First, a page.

The present invention associates a permission list with the application. The developer of the application, system administrator, or other authority, such as a carrier or device manufacturer, may create or provide input to creating this permission list for the application when used on the device. In addition a server may be used to create the permission list based on the input from the authorities, entities or parties involved with executing the application on the device. When the application and permission list is installed on the device, the application when executed will only be allowed access to the resources granted in the permission list. It will be recognized by those skilled in the art that a device may further limit an applications access to resources outside of the permission list. For example, a user may not have rights to a resource on the device that the application is granted permission. This alternative embodiment of the present invention is that the device may provide an additional limitation and, consequently, refuse access to the resource even if the permission has been granted in the permission list based on other privilege levels associated with the device and/or user.
 By associating the resources of a device to an application in a permission list, multiple permission lists may be created for use with the same application. Consequently, on different devices, different resources may be granted access to the same application.
 It will be recognized to those skilled in the art that the forgoing describes an application file type being distributed and executed for simplicity of description. An “application” may also include files having executable content, such as: object code, scripts, java file, a bookmark file (or PQA files), WML scripts, byte code, and perl scripts. In addition, an “application” referred to herein, may also include files that are not executable in nature, such as documents that may need to be opened or other data files that need to be accessed.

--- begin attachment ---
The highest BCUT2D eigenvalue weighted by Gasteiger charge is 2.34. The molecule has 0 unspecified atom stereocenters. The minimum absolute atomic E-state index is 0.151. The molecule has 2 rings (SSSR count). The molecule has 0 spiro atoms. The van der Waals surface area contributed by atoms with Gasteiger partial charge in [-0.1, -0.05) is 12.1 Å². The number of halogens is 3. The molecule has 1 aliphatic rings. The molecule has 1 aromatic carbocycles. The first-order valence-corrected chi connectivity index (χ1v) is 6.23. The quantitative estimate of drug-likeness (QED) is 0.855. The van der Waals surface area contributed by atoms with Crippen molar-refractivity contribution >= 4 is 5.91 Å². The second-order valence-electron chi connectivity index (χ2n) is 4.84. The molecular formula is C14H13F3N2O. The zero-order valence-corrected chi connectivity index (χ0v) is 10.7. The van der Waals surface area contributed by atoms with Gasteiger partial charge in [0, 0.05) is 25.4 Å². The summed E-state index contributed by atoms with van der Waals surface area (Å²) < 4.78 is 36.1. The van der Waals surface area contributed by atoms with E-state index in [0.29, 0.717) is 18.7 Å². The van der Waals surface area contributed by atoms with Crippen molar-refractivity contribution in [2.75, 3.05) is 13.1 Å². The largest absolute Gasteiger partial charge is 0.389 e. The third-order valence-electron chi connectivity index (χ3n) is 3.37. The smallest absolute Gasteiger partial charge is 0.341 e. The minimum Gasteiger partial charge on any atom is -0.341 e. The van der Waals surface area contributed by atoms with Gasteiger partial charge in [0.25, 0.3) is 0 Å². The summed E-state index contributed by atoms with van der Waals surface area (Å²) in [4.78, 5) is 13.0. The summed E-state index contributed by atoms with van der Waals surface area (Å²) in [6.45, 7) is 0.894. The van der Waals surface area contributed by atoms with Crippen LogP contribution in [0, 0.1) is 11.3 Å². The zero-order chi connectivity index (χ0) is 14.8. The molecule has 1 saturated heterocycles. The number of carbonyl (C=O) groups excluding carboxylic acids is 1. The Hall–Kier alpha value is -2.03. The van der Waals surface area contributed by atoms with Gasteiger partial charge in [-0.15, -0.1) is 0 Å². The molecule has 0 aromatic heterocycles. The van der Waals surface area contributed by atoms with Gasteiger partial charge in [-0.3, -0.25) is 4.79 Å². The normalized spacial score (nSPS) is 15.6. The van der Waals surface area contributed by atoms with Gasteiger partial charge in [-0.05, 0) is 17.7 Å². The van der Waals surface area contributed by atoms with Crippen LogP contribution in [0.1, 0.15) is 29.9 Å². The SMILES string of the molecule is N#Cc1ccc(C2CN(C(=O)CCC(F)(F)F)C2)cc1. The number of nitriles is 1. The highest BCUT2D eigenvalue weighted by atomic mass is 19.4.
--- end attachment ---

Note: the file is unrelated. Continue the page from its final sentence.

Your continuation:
FIG. 1 is a block diagram depicting an system architecture environment in which an exemplary embodiment of the present invention may be practiced. A device 115 is capable of executing an application 105. The device 115 may be any computing device, such as a personal computer, a wireless device, including mobile and fixed wireless devices, a combination of computing devices connected together. The device 115 has resources 120 associated with the device 115. These resources include components of the device that provide a function or access to a function within or external to the device 115. Examples of a device's resources 120 include memory, including primary and secondary storage, a microphone, the network connected to the device, dialers to access other devices connected to the device, including those connected via the network, files stored in memory, including the read, write and modify operations on such files, I/O port, other components supported by the device, such as a Global Positioning Satellite (“GPS”) function.